OTTAWA - Justice Minister Rob Nicholson, saying it's time to promote "truth in sentencing," is bringing in legislation to curb the two-for-one credit commonly given to convicted criminals for time spent in pre-trial custody.

"I believe there is widespread support in this country to address this issue," Nicholson told reporters outside a Conservative caucus meeting on Wednesday.

He plans to introduce his bill Friday, and he's challenging opposition parties to fast-track it through the House of Commons.

If they're sincere about fighting crime, said the minister, "there should be no problem getting this passed in a day."

That hope quickly evaporated as the Liberals, NDP and Bloc Quebecois - despite their general support for the aims of the bill - dismissed any idea of rubber-stamping it in a single day.

The main justification for giving double credit for pre-trial detention has always been that it compensates inmates for so-called "dead time" spent in overcrowded provincial jails that lack proper rehabilitation programs.

It also makes up for the fact that pre-trial time doesn't count toward eventual parole or other early-release provisions that only kick in after formal sentencing.

Police, victims' rights groups and some provincial justice ministers have complained the system is being abused by prisoners who try to stretch their period in pre-trial custody to reduce their overall time behind bars.

Defence lawyers and criminologists dispute that claim, saying the primary reason for lengthy pre-trial delays in many jurisdictions is a shortage of judges, Crown attorneys and courtroom space.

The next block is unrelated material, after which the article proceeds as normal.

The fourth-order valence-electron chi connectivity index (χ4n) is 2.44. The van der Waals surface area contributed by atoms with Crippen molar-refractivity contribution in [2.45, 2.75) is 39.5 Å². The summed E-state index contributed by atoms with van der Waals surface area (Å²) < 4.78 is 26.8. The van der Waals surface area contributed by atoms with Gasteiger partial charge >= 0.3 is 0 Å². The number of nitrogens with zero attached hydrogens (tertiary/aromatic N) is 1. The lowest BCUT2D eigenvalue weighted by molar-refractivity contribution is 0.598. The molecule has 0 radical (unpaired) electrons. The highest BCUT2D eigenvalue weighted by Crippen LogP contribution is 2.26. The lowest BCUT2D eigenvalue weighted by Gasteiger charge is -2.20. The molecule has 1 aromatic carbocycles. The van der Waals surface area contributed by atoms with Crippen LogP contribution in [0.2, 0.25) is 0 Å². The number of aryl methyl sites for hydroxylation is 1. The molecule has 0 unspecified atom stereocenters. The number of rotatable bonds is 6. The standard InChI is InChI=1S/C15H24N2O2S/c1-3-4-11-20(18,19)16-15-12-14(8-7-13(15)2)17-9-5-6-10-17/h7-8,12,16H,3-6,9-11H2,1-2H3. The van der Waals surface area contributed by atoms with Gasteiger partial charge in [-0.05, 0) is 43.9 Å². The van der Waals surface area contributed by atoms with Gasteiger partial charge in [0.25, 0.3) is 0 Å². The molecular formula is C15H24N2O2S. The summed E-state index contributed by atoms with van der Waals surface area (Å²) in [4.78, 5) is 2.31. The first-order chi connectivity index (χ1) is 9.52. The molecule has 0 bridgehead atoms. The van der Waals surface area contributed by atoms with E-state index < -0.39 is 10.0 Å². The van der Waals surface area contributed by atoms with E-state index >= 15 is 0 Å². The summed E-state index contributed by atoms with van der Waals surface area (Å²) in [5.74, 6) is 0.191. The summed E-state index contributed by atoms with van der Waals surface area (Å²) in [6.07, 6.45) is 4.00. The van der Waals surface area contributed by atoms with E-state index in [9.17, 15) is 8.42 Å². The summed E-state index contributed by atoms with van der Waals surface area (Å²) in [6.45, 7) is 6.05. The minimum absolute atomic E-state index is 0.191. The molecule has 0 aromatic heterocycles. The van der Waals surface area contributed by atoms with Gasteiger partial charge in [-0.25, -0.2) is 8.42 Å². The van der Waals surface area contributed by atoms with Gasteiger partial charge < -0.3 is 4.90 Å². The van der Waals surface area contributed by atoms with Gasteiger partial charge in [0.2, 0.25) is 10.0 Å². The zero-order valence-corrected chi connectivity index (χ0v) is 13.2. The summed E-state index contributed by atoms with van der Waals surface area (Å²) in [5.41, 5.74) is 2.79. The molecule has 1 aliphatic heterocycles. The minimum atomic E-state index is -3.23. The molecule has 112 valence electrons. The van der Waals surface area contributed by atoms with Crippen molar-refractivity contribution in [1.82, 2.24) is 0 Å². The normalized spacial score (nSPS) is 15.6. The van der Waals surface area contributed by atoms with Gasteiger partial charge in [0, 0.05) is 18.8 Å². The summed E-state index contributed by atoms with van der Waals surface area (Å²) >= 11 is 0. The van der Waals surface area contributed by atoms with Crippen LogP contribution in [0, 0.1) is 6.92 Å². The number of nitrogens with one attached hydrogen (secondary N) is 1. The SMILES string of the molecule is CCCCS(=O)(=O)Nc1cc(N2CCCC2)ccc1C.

The Criminal Code has never spelled out a two-for-one ratio for pre-trial time, but many judges have come to accept it as a standard rule of thumb. In exceptional cases, some have even given three-for-one credit.

In other high-profile prosecutions, however, judges have rejected the concept and treated pre-trial detention on the basis of straight time.

That was the case, for example, in the recent sentencing of Momin Khawaja, the first person charged under the federal Anti-Terrorism Act. He spent nearly five years in custody before being convicted, then got another 10 1/2 years on top of that.

Nicholson denied his planned legislation is a slap at judges who adhere to the double-time rule of thumb.

"I trust the judicial system of this country, it works well," he said., But he went on to insist that it's still up to Parliament to give "guidance" to the judiciary by laying down clear rules.

The precise terms of the government bill won't be made public until it's tabled Friday, a fact noted with some concern by opposition spokesmen.

Liberal justice critic Dominic LeBlanc called it "a little bizarre" for Nicholson to demand same-day passage before MPs had seen the fine print of the bill.

LeBlanc said, however, he's willing to discuss "expediting" the legislation once he's examine it to make sure there are no surprise provisions.

The Liberals started pressing the Tories to act on the issue weeks ago, after the British Columbia government sought changes to the two-for-one rule to help combat gang violence in Vancouver.

Joe Comartin, the NDP justice critic, said he believes that, to survive a potential court challenge under the Charter of Rights, any bill will have to leave room for judges to continue granting extra credit for pre-trial custody in exceptional circumstances.

The NDP agrees credit can be reduced in most cases, he said, but "there's no way" it will agree to one-day passage of the bill.

Real Menard, the Bloc Quebecois justice critic, agreed the concept of double-time is "anachronistic" and ought to be replaced by credit on a straight-time basis.

But he said the bill should go to committee at least briefly so interested groups can state their views.

"Speed is the enemy of intelligence," said Menard. "You have to take the time to hear people."